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The Productivity Trap

"The best and safest thing is to keep a balance in your life, acknowledge the great powers around us and in us. If you can do that, and live that way, you are really a wise man."

- Euripides

This world today seems to run on productivity. Everywhere we go, there seems to be people in a rush to go somewhere, do something, and see someone. And yet, we never get any closer to what we want to accomplish.

The question we must ask ourselves is not why we haven't reached our goal yet, but what kind of mindset we have while trying to get there.

A lot of us may get caught up in the destination and the big prize waiting for us at the finish line. We may sacrifice relationships, quality time with others and even our own needs to reach that theoretical "finish line". However, whenever we reach our goal, we are expecting to feel that elation of accomplishment and no longer needing to work so hard. Instead, our brain wants us to push further and work harder for the NEXT subsequent goal. THAT will surely make us happy when we reach that milestone, right?

Recently, I have taken an unintentional but much needed break from blogging. I would be lying if I would say all this uncertainty caused by the post-pandemic era and all this other economic uncertainty hasn't gotten to me. As I write this on September 24th, 2022, the world around us is changing and things are getting more uncertain than ever before.

Because of this, people are driven to finding new streams of income, increasing their wealth by any means possible, and saving their money for hard times to come. Unfortunately, in a way, this has become the new productivity trap.

As we start grinding towards being financially free and preparing for the future, we inevitably start forgetting about the present. In our urgency to prep for the worst, we lose sight of a lot of things in our present world that matter to us. We sacrifice time with family and friends, we sacrifice sleep, and we sacrifice time that we can allot to taking care of ourselves and our mental health. While we say that this is all in the name of achieving our goal of preparing for the future, a certain amount of balance is needed as well.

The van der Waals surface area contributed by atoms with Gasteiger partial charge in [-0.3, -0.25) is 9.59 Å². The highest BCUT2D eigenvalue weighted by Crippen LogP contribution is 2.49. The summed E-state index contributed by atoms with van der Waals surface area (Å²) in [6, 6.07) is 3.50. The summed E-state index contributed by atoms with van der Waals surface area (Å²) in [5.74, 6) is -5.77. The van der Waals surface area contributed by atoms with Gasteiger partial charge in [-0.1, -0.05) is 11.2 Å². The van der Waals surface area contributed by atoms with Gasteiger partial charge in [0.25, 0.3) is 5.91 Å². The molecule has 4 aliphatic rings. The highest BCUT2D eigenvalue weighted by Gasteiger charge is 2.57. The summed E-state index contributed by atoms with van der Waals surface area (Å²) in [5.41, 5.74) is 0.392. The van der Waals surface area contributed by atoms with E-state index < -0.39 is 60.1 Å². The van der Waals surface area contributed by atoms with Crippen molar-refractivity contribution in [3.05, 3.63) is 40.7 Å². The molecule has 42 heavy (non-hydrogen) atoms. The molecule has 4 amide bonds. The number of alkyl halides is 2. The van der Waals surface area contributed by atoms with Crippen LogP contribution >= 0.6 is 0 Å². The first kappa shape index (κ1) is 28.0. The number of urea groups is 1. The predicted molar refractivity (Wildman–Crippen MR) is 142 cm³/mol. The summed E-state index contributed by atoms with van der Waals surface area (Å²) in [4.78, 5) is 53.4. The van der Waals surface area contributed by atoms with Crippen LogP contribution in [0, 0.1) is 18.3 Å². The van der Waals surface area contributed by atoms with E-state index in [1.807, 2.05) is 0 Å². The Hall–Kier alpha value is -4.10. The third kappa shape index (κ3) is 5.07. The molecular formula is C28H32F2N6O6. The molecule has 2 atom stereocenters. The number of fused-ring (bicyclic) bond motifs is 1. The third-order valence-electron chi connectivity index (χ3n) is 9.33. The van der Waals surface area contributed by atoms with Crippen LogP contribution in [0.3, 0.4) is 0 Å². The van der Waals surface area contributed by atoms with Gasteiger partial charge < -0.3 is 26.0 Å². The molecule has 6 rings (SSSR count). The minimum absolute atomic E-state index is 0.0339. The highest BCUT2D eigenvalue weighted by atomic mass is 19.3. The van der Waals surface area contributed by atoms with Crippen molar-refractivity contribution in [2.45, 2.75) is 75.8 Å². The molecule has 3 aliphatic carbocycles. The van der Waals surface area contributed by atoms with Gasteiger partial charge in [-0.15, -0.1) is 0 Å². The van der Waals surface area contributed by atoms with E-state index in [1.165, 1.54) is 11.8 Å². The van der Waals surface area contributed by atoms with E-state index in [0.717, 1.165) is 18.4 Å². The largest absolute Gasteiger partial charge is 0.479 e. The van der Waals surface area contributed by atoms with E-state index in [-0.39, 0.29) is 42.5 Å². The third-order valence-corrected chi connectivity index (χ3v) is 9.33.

I have learned over the years that, no matter how good an idea sounds on paper, when put into practice, there is a lot more nuance behind it. One such example is spoiling your partner. When I pass by a bakery on the way home from work, I usually pick up a little treat for myself, as well as something for my husband. I do this as a loving gesture because I want him to know I was thinking about him. A lot of times when I brought home these surprise desserts, my husband was appreciative, but did not feel in the mood to eat the dessert that day, so it often went to waste or I just ended up eating it (not a bad deal either, I guess!) Either way, the gift was meant for him, and I used to be very upset with him, but the truth is that was my ego talking. I was expecting him to act a certain way and when he didn't, I was disappointed and angry. The truth is we cannot control how someone reacts; we can only control the way we react to a situation. When we get angry over another person's behavior, we are giving our power away to an uncontrollable situation. Instead, we must understand that the focus on that person's behavior brings us nothing, and we must not do anything for the praise and recognition of others, but rather for ourselves.

My husband told me that he enjoys spending time with me and that is all he needs, so instead of buying him something whenever I go to a bakery, I choose to spend more quality time with him and show my love and appreciation to him in other ways.

All this to say that, any idea may sound well-intentioned, but should not be carried out in its most absolute form. When we do this, we strip away the humanness of the idea and of life itself. Always being productive is one such unrealistic goal.

If our aim in life is to be productive, there is a way to do this without sacrificing the ones who love us. We do not need to become hermits and slave away at home or at the office to get ahead. Although nothing in life was ever accomplished without hard work, you still want to make sure you have people to celebrate with at the end of the day when you find success.

So my prescription for productivity is to take it in doses, and not to get some wrapped up in it that you forget about the other things that truly matter to you. If you need to take a break from your content creation, there is no shame in that. If you are someone who has put a lot of time into your side hustle, try to find ways to outsource some of your more menial tasks, so that you can focus on the more essential parts of your business.

All in all, do not forget that you are in control of your life, and that constant productivity is not realistic. When we choose to take a more realistic approach to our goals, then we can win on all fronts.


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